Heathrow orders airlines to stop selling plane tickets for the summer

Heathrow Airlines ordered airlines to stop selling tickets for summer flights as it imposes a cap on the number of passengers (Steve Parsons/PA) (PA Wire)

Heathrow airport has ordered airlines to stop selling tickets for summer flights as it imposes a cap on the number of passengers.

No more than 100,000 passengers are allowed daily from Tuesday until September 11, West London Airport announced.

Airlines planned to operate flights with an average daily capacity of 104,000 seats during that period, according to Heathrow.

That figure was much higher before airlines such as British Airways canceled thousands of flights due to disruptions in the aviation sector.

Around 131,000 passengers departed on August 4, 2019, Heathrow’s busiest day on record.

The cap will lead to more cancellations, but passengers will not be entitled to compensation from airlines as the cause will be classified as beyond their control.

Some airlines may choose to operate flights with empty seats.

Skyrocketing airfares will rise further as the number of available seats shrinks further.

In recent months, many passengers have faced long queues and have been unable to bring their luggage onto their flights.

Airlines were able to take advantage of a government scheme that meant they had until July 8 to cancel summer flights without losing their future rights to valuable takeoff and landing slots.

Heathrow CEO John Holland-Kaye (Yui Mok/PA) (PA Wire)

Heathrow CEO John Holland-Kaye (Yui Mok/PA) (PA Wire)

Some airlines took “significant action” but “others have not,” according to Heathrow chief executive John Holland-Kaye.

In an open letter to passengers, he wrote: “Further action is needed now to ensure passengers have a safe and reliable journey.

“Our assessment is that the maximum number of daily departing passengers that airlines, airline ground handlers and the airport can collectively serve during the summer is no more than 100,000.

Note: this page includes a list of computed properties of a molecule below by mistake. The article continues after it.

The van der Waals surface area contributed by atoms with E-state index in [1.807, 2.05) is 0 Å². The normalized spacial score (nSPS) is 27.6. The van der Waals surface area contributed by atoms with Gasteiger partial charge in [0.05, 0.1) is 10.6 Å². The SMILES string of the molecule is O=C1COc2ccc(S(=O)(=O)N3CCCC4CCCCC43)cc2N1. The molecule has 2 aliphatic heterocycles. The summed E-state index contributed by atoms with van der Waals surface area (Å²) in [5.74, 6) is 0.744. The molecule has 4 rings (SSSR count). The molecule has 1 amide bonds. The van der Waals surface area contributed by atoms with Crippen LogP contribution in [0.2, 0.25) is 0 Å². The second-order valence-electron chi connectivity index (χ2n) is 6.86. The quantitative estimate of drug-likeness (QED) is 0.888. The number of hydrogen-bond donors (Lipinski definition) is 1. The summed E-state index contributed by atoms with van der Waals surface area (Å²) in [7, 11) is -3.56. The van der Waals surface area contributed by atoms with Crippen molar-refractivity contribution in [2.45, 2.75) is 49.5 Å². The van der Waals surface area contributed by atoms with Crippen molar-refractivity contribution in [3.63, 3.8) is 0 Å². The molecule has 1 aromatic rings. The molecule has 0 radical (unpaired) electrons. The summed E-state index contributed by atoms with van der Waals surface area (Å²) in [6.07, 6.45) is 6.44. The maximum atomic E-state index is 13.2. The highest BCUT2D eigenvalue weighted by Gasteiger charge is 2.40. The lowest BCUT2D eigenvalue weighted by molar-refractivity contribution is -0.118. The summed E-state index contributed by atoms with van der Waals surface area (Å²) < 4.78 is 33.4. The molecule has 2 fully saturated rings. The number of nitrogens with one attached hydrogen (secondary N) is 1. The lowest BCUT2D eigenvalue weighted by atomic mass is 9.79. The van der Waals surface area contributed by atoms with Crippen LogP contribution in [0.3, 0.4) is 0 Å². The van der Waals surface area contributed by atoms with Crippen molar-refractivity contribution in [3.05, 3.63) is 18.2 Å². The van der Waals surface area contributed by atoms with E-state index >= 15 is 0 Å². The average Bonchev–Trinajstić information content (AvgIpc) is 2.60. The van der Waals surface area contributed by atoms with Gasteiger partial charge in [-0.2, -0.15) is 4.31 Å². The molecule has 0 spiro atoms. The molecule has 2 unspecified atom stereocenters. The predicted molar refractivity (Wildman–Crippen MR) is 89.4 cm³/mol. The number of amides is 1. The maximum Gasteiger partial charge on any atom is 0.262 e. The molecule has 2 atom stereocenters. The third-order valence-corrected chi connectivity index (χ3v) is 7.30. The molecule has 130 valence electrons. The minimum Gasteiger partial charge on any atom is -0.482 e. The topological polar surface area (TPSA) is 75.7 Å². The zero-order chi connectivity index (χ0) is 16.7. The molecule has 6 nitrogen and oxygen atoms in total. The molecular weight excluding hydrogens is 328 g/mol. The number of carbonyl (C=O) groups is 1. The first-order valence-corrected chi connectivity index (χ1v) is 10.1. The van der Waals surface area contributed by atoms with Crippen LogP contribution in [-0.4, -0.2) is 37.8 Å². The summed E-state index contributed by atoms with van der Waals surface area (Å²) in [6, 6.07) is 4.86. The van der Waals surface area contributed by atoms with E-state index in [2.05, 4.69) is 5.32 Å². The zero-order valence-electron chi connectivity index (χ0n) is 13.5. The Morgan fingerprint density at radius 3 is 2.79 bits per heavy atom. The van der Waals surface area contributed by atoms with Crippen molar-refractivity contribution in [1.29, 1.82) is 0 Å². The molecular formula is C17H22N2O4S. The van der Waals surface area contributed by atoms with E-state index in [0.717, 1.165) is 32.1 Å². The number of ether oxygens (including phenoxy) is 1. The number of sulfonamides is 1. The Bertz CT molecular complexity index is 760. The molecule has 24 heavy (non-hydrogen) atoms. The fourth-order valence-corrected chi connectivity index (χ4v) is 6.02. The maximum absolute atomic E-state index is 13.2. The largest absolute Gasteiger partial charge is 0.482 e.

“The latest forecasts indicate that, even despite the amnesty, daily exit seats during the summer will average 104,000, giving a daily excess of 4,000 seats.

“On average, only around 1,500 of these 4,000 daily seats have currently been sold to passengers, so we are asking our partner airlines to stop selling summer tickets to limit the impact on passengers.”

Holland-Kaye admitted that there are “some critical functions at the airport that are still significantly under-resourced,” such as ground handling.

A Virgin Atlantic spokeswoman said the company is “ready to deliver its full schedule this summer”.

It continued: “However, we support the proactive steps Heathrow is taking to reduce disruptions, provided the proposed action does not disproportionately affect local carriers at the airport.

“Action must be based on a comprehensive analysis showing the most effective measures to improve the situation and keep customers moving.

“We look forward to seeing Heathrow’s comprehensive plan to return to normal operations as soon as possible.”

Guy Hobbs, acting editor of consumer magazine Which? Travel said: “Thousands of people will now worry that their flight or holiday plans are about to fall apart.

“Heathrow must work with airlines to provide clarity quickly on which flights are being cut, and airlines must be honest with affected passengers about their right to rebook as soon as possible, including services from other airlines.”

Tim Alderslade, chief executive of Airlines UK, the industry body representing UK registered airlines, said: “UK airlines are working around the clock to deliver resilient summer schedules and Heathrow must play its part. full on delivery to travelers.

“It is disappointing that Heathrow, which was forecasting lower passenger numbers and resource requirements during the recovery phase, has found it necessary to take this action now to manage these shortcomings.

“The vast majority of flights from Heathrow will depart as planned this summer, and airlines will contact customers affected by the limit as soon as possible.”

A response was sought from British Airways, Heathrow’s largest airline.

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